Impact of Sea-Level Rise on Coastal Plants and Cultural Sites

Science Center Objects

One of the impacts of global climate change for the Hawaiian Islands is a projected increase in sea level of about one meter by the year 2100. This change will impact both biological and cultural resources located along the coastline. Few intact native coastal and lowland plant communities remain in Hawai‘i. Many of those that remain contain listed endangered species and provide important habitat for other species such as seabirds, shorebirds, and native invertebrates. Where upslope habitats are available, some coastal plant communities may be able to migrate in response to sea level rise. However, in sites that have no upslope opportunities due to habitat modification by human development, the species and communities are vulnerable to loss. Similarly, many native Hawaiian cultural sites are found in coastal areas and are highly vulnerable to sea level rise since they are fixed in place. This project will use projections of sea‐level rise and coastal inundation to assess the vulnerability of native plant communities and associated cultural sites between now and 2100.

Kamehame Beach on Big Island, Hawai‘i
Kamehame Beach, Hawai‘i Island, Hawai‘i. Photo: J. Jacobi

Overview:

Coastal strand vegetation
Coastal strand vegeation in Kamilo, Hawai‘i. Photo: R. Warshauer

One of the impacts of global climate change for the Hawaiian Islands is a projected increase in sea level of about one meter by the year 2100. This change will impact both biological and cultural resources located along the coastline. Few intact native coastal and lowland plant communities remain in Hawai‘i. Many of those that remain contain listed endangered species and provide important habitat for other species such as seabirds, shorebirds, and native invertebrates. Where upslope habitats are available, some coastal plant communities may be able to migrate in response to sea level rise. However, in sites that have no upslope opportunities due to habitat modification by human development, the species and communities are vulnerable to loss. Similarly, many native Hawaiian cultural sites are found in coastal areas and are highly vulnerable to sea level rise since they are fixed in place. This project will use projections of sea‐level rise and coastal inundation to assess the vulnerability of native plant communities and associated cultural sites between now and 2100.

An understanding of how sea level rise may affect remaining native plant communities will be needed to develop and implement adaptation measures. Roads, human communities or geology may act as barriers to natural shoreline retreat, and in those areas, active management or relocation efforts may be necessary. Using a landscape‐based vulnerability analysis framework, we will characterize the relative vulnerability of sites and species to sea level rise, determine the important proximate causes of vulnerability for each, and propose adaptation options.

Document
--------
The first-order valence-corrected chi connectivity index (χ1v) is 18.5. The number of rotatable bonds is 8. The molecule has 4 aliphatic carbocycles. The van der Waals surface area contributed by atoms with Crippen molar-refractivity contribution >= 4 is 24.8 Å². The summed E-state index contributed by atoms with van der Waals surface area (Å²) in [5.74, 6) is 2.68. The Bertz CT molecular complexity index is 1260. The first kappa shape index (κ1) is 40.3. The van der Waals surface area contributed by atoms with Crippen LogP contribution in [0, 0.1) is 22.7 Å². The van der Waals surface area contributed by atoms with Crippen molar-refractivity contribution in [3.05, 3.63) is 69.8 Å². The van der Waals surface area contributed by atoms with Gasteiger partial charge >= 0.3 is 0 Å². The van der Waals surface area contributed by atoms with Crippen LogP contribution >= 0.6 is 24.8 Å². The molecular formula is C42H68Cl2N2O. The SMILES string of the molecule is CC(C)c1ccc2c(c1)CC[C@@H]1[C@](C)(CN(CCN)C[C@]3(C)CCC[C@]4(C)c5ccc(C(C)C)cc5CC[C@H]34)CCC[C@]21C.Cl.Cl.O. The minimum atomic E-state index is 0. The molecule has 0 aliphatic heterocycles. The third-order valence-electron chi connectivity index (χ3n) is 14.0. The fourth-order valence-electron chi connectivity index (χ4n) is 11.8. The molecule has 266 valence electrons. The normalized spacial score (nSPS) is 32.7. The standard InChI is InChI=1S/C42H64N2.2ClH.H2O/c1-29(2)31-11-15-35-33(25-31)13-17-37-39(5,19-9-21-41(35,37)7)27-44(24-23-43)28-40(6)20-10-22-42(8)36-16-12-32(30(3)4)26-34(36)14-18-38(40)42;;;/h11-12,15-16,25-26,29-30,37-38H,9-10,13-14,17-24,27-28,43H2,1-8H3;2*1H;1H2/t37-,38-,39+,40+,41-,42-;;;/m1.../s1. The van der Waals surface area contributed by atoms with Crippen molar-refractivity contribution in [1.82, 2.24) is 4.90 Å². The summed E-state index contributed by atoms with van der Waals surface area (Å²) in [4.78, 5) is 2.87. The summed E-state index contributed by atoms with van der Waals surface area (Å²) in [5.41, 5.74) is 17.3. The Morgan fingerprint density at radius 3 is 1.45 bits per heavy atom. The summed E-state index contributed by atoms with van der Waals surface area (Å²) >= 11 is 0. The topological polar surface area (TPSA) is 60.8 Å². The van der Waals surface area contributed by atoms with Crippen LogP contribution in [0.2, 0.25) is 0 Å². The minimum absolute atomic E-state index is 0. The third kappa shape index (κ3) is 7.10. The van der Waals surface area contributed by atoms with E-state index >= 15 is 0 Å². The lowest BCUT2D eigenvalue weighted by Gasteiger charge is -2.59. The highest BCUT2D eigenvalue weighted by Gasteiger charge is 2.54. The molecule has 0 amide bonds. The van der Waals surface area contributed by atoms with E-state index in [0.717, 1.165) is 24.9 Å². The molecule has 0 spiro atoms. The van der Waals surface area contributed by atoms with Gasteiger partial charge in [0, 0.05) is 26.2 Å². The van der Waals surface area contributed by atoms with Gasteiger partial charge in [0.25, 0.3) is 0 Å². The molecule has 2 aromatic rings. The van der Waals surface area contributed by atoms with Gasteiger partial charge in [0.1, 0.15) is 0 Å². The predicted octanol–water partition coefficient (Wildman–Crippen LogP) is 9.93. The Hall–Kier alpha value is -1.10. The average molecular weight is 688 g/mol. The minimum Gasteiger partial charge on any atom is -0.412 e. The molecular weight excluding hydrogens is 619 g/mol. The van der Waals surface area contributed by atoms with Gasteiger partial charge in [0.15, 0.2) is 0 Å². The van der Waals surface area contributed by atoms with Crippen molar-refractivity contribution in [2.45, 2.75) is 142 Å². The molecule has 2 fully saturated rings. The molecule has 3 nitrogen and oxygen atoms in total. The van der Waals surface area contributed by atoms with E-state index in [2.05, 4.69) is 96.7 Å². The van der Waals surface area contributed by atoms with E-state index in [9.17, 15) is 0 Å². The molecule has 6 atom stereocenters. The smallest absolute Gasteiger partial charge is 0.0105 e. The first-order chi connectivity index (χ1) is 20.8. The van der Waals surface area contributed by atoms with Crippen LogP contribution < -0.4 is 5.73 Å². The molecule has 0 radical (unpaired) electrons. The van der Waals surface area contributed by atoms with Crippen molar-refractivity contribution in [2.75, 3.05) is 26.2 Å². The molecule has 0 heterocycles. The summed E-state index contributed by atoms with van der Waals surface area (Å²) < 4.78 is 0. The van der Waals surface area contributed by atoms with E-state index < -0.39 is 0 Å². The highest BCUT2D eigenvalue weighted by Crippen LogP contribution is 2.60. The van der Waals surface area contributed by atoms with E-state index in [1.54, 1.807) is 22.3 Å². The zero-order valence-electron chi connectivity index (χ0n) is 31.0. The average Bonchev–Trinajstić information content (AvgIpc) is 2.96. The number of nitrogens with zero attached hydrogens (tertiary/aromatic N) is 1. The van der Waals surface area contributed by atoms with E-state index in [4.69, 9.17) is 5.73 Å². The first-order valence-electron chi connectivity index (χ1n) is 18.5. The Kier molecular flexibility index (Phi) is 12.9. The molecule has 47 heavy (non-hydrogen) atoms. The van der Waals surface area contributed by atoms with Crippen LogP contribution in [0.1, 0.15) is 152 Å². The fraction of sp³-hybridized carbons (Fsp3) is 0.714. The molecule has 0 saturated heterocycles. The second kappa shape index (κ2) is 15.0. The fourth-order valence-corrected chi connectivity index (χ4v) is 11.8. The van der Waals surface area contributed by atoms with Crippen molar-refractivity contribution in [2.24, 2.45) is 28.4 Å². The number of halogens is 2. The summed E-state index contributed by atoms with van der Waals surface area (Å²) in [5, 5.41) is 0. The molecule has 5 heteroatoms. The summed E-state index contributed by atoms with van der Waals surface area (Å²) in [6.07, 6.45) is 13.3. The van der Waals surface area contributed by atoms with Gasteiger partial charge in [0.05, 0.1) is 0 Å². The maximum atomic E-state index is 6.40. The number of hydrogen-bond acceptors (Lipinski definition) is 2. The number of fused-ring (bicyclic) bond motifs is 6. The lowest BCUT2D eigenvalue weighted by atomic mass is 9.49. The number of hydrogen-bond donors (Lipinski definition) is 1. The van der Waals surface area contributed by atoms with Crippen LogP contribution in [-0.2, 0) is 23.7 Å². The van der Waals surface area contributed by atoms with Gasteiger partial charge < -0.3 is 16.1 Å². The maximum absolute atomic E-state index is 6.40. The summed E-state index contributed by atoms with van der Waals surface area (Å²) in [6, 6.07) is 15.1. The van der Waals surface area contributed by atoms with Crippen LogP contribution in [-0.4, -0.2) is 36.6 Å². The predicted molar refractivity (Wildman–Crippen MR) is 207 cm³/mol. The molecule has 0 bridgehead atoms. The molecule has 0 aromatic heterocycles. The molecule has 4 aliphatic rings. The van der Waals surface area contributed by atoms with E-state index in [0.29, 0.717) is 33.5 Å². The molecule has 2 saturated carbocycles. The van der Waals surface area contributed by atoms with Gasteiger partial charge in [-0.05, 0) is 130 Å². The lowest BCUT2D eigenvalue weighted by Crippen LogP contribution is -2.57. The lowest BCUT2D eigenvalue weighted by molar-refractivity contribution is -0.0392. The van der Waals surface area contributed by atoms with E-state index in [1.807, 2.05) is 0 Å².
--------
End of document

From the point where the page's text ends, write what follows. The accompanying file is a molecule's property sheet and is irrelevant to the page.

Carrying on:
Project Objectives:

The Pacific Islands Ecosystem Research Center has access to approximately 150 location records of coastal native vegetation from surveys conducted by Center personnel and other sources. Further surveys using the methodology described in Warshauer et al. (2009) will be conducted, as needed, to extend coverage under this project to the  remaining areas of the coastline of the main Hawaiian Islands (excluding Ni‘ihau) that still contain coastal

plant communities. We will delineate and characterize these native shoreline plant communities with regard to species, diversity, disturbance, and other factors. Elevations of these plant communities will be derived from LiDAR‐based DEMS developed by the US Army Corps of Engineers and other sources.

Ilima and Hinahina at Kaena Point on Oahu Island, Hawaii
‘Ilima and Hinahina at Ka‘ena Point on O‘ahu, Hawai‘i. 

Progress:

During 2015 the coastal vegetation along the coastlines of the main Hawaiian Islands were assessed through a combination of image analysis, combined with data from new and previous field surveys. Image analysis has been conducted using the very high-resolution imagery obtained by Pictometry International, which has a spatial resolution of approximately 20 cm. Status of the plant communities is assigned to one of five categories, based on a combination of vegetation structure and species composition. Additionally, data on important cultural resource sites has been compiled from various sources and is being generalized into a non-sensitive format for analysis. As soon as the vegetation status surveys have been completed we will be focusing on sites with high-quality coastal vegetation and intersecting their distribution with projected sea level rise maps obtained from NOAA and the University of Hawaii at Manoa, as well as with current and projected coastal development areas based on Hawaii State and County land use zoning maps.